Virginia marks arrival of first slaves; Judge blocks Blackjewel from shipping coal; Metro bus drivers authorize a strike and more headlines

NEWS TO KNOW
Our daily roundup of headlines from Virginia and elsewhere.

• Church bells around the country rang for four minutes Sunday to mark the 1619 arrival of the first enslaved Africans to Virginia. – The Virginian-Pilot

• At an early morning ceremony, dozens wearing white “faced the sunrise to the rhythm of drums and waves on a windswept beach … near the spot where the first enslaved Africans arrived at the English colony of Virginia in 1619.” – The Washington Post

• Gov. Ralph Northam appointed a commission to review how African American history is taught in Virginia. “The full history of Virginia is complex, contradictory, and often untold — and we must do a better job.” – Richmond Times-Dispatch

• A federal judge is blocking a bankrupt mining company, Blackjewel, from shipping thousands of tons of coal produced by workers in Southwest Virginia who are still owed paychecks for weeks of work. – Bristol Herald Courier

• A vial of insulin that cost about $25 in the 1990s can now cost $300. “It’s like either get your medicine or eat. Get your medicine or have somewhere to stay. That’s kind of hard.” – The Virginian-Pilot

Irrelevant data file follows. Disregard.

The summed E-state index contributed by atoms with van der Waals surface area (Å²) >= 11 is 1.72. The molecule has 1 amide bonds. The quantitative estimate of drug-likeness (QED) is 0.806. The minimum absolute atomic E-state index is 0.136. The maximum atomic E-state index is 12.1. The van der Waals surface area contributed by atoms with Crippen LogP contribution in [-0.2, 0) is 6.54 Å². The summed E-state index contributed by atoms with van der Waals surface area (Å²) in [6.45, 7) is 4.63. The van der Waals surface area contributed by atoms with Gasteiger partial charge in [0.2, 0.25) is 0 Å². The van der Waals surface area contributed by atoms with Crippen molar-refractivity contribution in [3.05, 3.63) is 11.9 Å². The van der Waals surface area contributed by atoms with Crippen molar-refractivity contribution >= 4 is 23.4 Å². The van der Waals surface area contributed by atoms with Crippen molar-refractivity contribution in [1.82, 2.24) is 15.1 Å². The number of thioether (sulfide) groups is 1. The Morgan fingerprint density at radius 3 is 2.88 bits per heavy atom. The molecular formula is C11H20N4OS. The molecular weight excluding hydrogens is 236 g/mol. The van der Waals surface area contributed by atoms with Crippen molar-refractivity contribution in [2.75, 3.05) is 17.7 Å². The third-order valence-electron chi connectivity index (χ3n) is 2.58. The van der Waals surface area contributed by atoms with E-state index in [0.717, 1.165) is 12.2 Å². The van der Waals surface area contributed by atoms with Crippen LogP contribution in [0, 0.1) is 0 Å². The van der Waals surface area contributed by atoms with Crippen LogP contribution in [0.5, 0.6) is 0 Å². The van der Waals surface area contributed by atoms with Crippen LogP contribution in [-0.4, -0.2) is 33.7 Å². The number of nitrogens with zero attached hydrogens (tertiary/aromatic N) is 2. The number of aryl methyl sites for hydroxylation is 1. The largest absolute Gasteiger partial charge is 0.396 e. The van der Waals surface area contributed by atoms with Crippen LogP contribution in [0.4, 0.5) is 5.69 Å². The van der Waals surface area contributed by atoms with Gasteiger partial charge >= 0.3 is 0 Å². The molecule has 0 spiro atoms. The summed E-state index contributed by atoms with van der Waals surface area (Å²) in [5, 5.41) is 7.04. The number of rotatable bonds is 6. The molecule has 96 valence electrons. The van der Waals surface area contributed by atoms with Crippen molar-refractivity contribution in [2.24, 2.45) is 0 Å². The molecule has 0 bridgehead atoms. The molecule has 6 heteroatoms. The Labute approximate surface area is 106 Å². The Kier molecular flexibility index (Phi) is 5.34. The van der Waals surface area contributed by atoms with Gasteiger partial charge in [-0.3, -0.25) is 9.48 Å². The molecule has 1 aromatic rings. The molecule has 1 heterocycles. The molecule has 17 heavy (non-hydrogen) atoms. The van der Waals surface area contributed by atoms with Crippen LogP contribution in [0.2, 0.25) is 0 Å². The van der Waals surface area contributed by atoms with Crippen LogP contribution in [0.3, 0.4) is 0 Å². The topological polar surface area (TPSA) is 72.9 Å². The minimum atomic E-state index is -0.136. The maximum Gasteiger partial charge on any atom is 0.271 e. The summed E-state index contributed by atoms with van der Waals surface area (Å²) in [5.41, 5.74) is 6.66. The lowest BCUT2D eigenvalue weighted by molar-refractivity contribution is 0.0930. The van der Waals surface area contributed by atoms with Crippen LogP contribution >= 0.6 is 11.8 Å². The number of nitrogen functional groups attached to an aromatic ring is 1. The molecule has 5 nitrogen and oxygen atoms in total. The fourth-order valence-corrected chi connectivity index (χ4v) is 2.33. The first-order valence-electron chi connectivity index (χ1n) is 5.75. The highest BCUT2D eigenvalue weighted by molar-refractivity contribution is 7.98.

• “One of Gov. Ralph Northam’s new appointees to a state council that advises him on women’s issues has a history of making derogatory attacks on Twitter, including telling author Cornel West to ‘f— off and die,’ and making jokes about Catholics and Catholic priests and pedophilia.” – Richmond Times-Dispatch

• Local governments can use zoning laws to regulate the location of gun shops, according to an opinion issued by Attorney General Mark Herring, who was asked to weigh in after a firearms retailer opened across the street from an elementary school in Roanoke County. – The Roanoke Times

• A Henrico County judge is weighing whether to allow a lawsuit filed by U.S. Rep. Devin Nunes, R-California, against Twitter and two parody accounts that mocked him to proceed in Virginia or move to another jurisdiction. – Courthouse News Service

• A state prison inmate filed a second lawsuit alleging authorities censored his writings when they intercepted a letter detailing poor conditions and urging concerned citizens to organize a peaceful rally. – The Daily Progress

• WMATA bus drivers in Northern Virginia voted to authorize a strike, saying Metro’s decision to outsource operations at a new bus garage has resulted in worse pay and working conditions. – WAMU

• About 10,000 people descended on Page County for a “Dukes of Hazzard” themed weekend dubbed Good ol’ Boys Fest. – Daily News-Record

• Police around the state say they’ll set up 120 drunk driving checkpoints in the lead-up to Labor Day. – Associated Press

 

 

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